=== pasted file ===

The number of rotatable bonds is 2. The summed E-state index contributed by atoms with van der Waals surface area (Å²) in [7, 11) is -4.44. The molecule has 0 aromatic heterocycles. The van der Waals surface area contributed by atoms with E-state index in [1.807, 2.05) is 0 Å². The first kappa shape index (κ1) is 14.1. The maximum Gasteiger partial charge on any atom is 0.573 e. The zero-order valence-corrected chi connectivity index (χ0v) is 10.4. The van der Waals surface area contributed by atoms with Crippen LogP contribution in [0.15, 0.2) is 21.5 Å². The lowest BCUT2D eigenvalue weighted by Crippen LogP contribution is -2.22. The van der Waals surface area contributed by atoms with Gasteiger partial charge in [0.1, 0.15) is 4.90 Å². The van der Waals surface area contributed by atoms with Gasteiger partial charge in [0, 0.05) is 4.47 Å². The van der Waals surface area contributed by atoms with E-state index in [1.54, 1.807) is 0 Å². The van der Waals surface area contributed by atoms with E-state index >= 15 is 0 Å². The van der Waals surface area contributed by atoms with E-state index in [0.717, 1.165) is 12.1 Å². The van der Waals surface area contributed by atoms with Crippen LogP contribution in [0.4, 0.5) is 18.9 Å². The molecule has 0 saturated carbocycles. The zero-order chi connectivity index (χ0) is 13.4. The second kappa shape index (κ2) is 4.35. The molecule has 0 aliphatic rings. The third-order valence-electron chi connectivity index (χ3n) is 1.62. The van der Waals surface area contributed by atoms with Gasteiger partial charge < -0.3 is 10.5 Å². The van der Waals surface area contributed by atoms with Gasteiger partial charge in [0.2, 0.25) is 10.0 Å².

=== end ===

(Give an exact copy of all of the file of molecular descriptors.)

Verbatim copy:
The number of rotatable bonds is 2. The summed E-state index contributed by atoms with van der Waals surface area (Å²) in [7, 11) is -4.44. The molecule has 0 aromatic heterocycles. The van der Waals surface area contributed by atoms with E-state index in [1.807, 2.05) is 0 Å². The first kappa shape index (κ1) is 14.1. The maximum Gasteiger partial charge on any atom is 0.573 e. The zero-order valence-corrected chi connectivity index (χ0v) is 10.4. The van der Waals surface area contributed by atoms with Crippen LogP contribution in [0.15, 0.2) is 21.5 Å². The lowest BCUT2D eigenvalue weighted by Crippen LogP contribution is -2.22. The van der Waals surface area contributed by atoms with Gasteiger partial charge in [0.1, 0.15) is 4.90 Å². The van der Waals surface area contributed by atoms with Gasteiger partial charge in [0, 0.05) is 4.47 Å². The van der Waals surface area contributed by atoms with E-state index in [1.54, 1.807) is 0 Å². The van der Waals surface area contributed by atoms with E-state index >= 15 is 0 Å². The van der Waals surface area contributed by atoms with E-state index in [0.717, 1.165) is 12.1 Å². The van der Waals surface area contributed by atoms with Crippen LogP contribution in [0.4, 0.5) is 18.9 Å². The molecule has 0 saturated carbocycles. The zero-order chi connectivity index (χ0) is 13.4. The second kappa shape index (κ2) is 4.35. The molecule has 0 aliphatic rings. The third-order valence-electron chi connectivity index (χ3n) is 1.62. The van der Waals surface area contributed by atoms with Gasteiger partial charge < -0.3 is 10.5 Å². The van der Waals surface area contributed by atoms with Gasteiger partial charge in [0.2, 0.25) is 10.0 Å².